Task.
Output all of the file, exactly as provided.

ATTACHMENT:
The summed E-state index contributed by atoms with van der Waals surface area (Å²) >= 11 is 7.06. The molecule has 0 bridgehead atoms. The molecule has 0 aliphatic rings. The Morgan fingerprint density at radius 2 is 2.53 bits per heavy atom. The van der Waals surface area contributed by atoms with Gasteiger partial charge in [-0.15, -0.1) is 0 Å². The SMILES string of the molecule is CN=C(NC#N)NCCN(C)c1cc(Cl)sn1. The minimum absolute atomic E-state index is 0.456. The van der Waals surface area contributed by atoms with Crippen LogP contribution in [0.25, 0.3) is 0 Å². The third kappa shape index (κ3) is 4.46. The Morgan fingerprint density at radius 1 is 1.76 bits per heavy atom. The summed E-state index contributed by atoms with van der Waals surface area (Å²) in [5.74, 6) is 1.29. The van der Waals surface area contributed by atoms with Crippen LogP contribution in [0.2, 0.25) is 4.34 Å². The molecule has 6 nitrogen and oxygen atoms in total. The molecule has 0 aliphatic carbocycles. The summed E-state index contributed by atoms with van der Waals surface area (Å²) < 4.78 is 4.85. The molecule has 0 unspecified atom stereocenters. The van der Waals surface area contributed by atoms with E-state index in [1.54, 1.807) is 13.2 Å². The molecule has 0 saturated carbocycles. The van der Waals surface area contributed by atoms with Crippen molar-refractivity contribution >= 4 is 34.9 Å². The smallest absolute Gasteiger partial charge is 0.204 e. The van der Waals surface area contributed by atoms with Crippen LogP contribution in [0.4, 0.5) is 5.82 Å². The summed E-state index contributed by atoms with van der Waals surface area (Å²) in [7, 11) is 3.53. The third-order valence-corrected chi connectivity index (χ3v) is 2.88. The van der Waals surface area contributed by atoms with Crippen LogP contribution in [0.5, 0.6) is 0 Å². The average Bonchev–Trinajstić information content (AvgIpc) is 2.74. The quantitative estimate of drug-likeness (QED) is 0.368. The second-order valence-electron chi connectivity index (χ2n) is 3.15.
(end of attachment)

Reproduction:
The summed E-state index contributed by atoms with van der Waals surface area (Å²) >= 11 is 7.06. The molecule has 0 bridgehead atoms. The molecule has 0 aliphatic rings. The Morgan fingerprint density at radius 2 is 2.53 bits per heavy atom. The van der Waals surface area contributed by atoms with Gasteiger partial charge in [-0.15, -0.1) is 0 Å². The SMILES string of the molecule is CN=C(NC#N)NCCN(C)c1cc(Cl)sn1. The minimum absolute atomic E-state index is 0.456. The van der Waals surface area contributed by atoms with Crippen LogP contribution in [0.25, 0.3) is 0 Å². The third kappa shape index (κ3) is 4.46. The Morgan fingerprint density at radius 1 is 1.76 bits per heavy atom. The summed E-state index contributed by atoms with van der Waals surface area (Å²) in [5.74, 6) is 1.29. The van der Waals surface area contributed by atoms with Crippen LogP contribution in [0.2, 0.25) is 4.34 Å². The molecule has 6 nitrogen and oxygen atoms in total. The molecule has 0 aliphatic carbocycles. The summed E-state index contributed by atoms with van der Waals surface area (Å²) < 4.78 is 4.85. The molecule has 0 unspecified atom stereocenters. The van der Waals surface area contributed by atoms with E-state index in [1.54, 1.807) is 13.2 Å². The molecule has 0 saturated carbocycles. The van der Waals surface area contributed by atoms with Crippen molar-refractivity contribution >= 4 is 34.9 Å². The smallest absolute Gasteiger partial charge is 0.204 e. The van der Waals surface area contributed by atoms with Crippen LogP contribution in [0.4, 0.5) is 5.82 Å². The summed E-state index contributed by atoms with van der Waals surface area (Å²) in [7, 11) is 3.53. The third-order valence-corrected chi connectivity index (χ3v) is 2.88. The van der Waals surface area contributed by atoms with Crippen LogP contribution in [0.5, 0.6) is 0 Å². The average Bonchev–Trinajstić information content (AvgIpc) is 2.74. The quantitative estimate of drug-likeness (QED) is 0.368. The second-order valence-electron chi connectivity index (χ2n) is 3.15.